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Last updated 3:31AM ET
February 25, 2021
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Business Review Western MI
Business Review Western MI
Workplace Smoking Bans
(wgvu) - A proposed ban on indoor workplace smoking could be made more palatable to business by keying it to a break on health insurance premiums, its sponsor says.

I will introduce another bill, that if a business is buying health insurance, I think they ought to get credit if they have a smoke-free environment, said state Sen. Thomas George, Republican of Texas Township, in Kalamazoo County.

That might give his measure some legs this time around, given that health care costs are at the top of many business owners' concerns. (See last week's Business Review for the story on the Grand Rapids Area Chamber of Commerce survey report.)

George, an anesthesiologist, couldn't even obtain a hearing for his bill when it was introduced last year. He reintroduced it again this year, and it was sent to the Senate Economic Development and Regulatory Reform Committee for consideration. A companion bill in the House was introduced by Rep. Brenda Clack, Democrat of Flint.

A companion bill, reintroduced by Sen. Ray Basham, Democrat of Taylor, would ban smoking from restaurants and bars, but again is opposed by those business groups.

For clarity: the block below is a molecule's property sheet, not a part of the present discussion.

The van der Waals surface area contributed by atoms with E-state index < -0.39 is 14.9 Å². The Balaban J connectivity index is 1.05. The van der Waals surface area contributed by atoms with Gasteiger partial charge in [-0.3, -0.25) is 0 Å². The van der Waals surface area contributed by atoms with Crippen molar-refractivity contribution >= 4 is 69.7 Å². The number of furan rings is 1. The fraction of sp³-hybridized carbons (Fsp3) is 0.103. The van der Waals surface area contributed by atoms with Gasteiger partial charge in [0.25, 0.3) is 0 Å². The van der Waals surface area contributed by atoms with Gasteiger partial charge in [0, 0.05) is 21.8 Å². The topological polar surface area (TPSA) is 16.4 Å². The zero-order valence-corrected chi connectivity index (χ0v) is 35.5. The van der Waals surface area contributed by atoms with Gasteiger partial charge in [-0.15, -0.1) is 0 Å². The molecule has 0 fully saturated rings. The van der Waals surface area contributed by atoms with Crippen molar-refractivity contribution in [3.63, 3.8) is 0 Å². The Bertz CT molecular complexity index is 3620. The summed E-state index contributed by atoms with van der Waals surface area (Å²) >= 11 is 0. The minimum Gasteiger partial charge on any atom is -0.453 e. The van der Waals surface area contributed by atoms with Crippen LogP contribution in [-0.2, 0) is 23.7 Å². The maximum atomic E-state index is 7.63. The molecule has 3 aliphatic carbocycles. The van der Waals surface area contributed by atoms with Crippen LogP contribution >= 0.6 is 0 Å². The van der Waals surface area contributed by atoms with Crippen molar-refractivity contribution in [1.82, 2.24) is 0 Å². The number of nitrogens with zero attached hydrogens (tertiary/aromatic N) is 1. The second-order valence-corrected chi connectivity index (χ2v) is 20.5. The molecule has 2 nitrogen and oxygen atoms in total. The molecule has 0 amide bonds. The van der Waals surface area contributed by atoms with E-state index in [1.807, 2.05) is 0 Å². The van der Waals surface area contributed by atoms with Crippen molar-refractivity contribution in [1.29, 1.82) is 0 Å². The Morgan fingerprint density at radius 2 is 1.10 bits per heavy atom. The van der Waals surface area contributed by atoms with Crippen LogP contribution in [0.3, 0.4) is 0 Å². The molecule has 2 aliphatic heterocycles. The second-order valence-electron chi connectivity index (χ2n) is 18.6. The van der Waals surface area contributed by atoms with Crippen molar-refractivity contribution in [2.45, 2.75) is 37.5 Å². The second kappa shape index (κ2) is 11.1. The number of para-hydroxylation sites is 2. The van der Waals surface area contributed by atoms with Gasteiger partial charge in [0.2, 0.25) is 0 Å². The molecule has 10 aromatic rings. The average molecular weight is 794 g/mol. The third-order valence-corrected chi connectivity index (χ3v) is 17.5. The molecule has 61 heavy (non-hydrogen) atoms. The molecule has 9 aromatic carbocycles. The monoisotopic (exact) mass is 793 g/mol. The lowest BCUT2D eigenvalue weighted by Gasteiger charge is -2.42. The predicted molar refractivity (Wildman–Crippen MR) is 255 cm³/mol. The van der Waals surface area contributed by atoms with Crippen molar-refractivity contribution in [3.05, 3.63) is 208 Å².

Most members of the Michigan Chamber of Commerce already have smoking policies, noted Richard Studley, the 7,000-member organization's executive vice president.

Employers are dealing with this issue differently, and it should be decided in the workplace by employees and their employers, he said.

Gov. Jennifer Granholm gave the package a plug in her State of the State message, and the Campaign for Smokefree Air also backs it. That group includes the American Cancer Society, the Michigan Hospital Association and the Michigan State Medical Society.

George hopes new studies that link secondhand smoke to health problems also will prompt a more sympathetic hearing in the Legislature. Michigan loses $3.4 billion a year from smoking-related productivity losses, the Campaign for Smokefree Air said, and costs $1.04 billion in Medicaid costs.

But George isn't so sure the Legislature's more Democratic composition this time around will be a plus for its prospects.

Pressure to resist such mandates comes not just from business groups, he said, but from unions. George isn't sure a statewide ban on indoor workplace smoking would trump any such rights spelled out in a collective bargaining contract, he said.
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